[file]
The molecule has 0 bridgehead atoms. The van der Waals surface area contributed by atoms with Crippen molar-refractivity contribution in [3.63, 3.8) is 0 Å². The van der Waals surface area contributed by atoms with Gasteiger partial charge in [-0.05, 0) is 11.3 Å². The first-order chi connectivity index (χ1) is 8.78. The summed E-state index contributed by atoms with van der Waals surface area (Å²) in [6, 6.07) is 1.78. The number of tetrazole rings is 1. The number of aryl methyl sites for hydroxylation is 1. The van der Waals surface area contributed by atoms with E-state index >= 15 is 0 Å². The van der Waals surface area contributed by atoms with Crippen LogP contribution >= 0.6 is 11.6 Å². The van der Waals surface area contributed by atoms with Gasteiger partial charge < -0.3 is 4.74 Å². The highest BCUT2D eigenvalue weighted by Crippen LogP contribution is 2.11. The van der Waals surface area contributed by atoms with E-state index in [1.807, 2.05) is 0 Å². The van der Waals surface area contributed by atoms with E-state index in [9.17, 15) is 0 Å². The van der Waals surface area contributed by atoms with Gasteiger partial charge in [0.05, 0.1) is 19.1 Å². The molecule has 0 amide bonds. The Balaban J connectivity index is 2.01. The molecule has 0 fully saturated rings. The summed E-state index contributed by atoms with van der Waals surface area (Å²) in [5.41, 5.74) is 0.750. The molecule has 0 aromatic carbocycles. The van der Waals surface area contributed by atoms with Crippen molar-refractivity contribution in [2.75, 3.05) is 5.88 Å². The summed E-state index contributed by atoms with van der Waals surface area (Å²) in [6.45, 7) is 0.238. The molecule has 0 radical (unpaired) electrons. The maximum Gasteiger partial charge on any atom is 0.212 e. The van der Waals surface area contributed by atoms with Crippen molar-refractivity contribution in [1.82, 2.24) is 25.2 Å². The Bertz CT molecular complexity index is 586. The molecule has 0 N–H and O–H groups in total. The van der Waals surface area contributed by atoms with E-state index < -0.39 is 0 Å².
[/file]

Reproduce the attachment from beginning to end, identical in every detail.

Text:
The molecule has 0 bridgehead atoms. The van der Waals surface area contributed by atoms with Crippen molar-refractivity contribution in [3.63, 3.8) is 0 Å². The van der Waals surface area contributed by atoms with Gasteiger partial charge in [-0.05, 0) is 11.3 Å². The first-order chi connectivity index (χ1) is 8.78. The summed E-state index contributed by atoms with van der Waals surface area (Å²) in [6, 6.07) is 1.78. The number of tetrazole rings is 1. The number of aryl methyl sites for hydroxylation is 1. The van der Waals surface area contributed by atoms with E-state index >= 15 is 0 Å². The van der Waals surface area contributed by atoms with Crippen LogP contribution >= 0.6 is 11.6 Å². The van der Waals surface area contributed by atoms with Gasteiger partial charge < -0.3 is 4.74 Å². The highest BCUT2D eigenvalue weighted by Crippen LogP contribution is 2.11. The van der Waals surface area contributed by atoms with E-state index in [1.807, 2.05) is 0 Å². The van der Waals surface area contributed by atoms with E-state index in [9.17, 15) is 0 Å². The van der Waals surface area contributed by atoms with Gasteiger partial charge in [0.05, 0.1) is 19.1 Å². The molecule has 0 amide bonds. The Balaban J connectivity index is 2.01. The molecule has 0 fully saturated rings. The summed E-state index contributed by atoms with van der Waals surface area (Å²) in [5.41, 5.74) is 0.750. The molecule has 0 aromatic carbocycles. The van der Waals surface area contributed by atoms with Crippen molar-refractivity contribution in [2.75, 3.05) is 5.88 Å². The summed E-state index contributed by atoms with van der Waals surface area (Å²) in [6.45, 7) is 0.238. The molecule has 0 radical (unpaired) electrons. The maximum Gasteiger partial charge on any atom is 0.212 e. The van der Waals surface area contributed by atoms with Crippen molar-refractivity contribution in [1.82, 2.24) is 25.2 Å². The Bertz CT molecular complexity index is 586. The molecule has 0 N–H and O–H groups in total. The van der Waals surface area contributed by atoms with E-state index < -0.39 is 0 Å².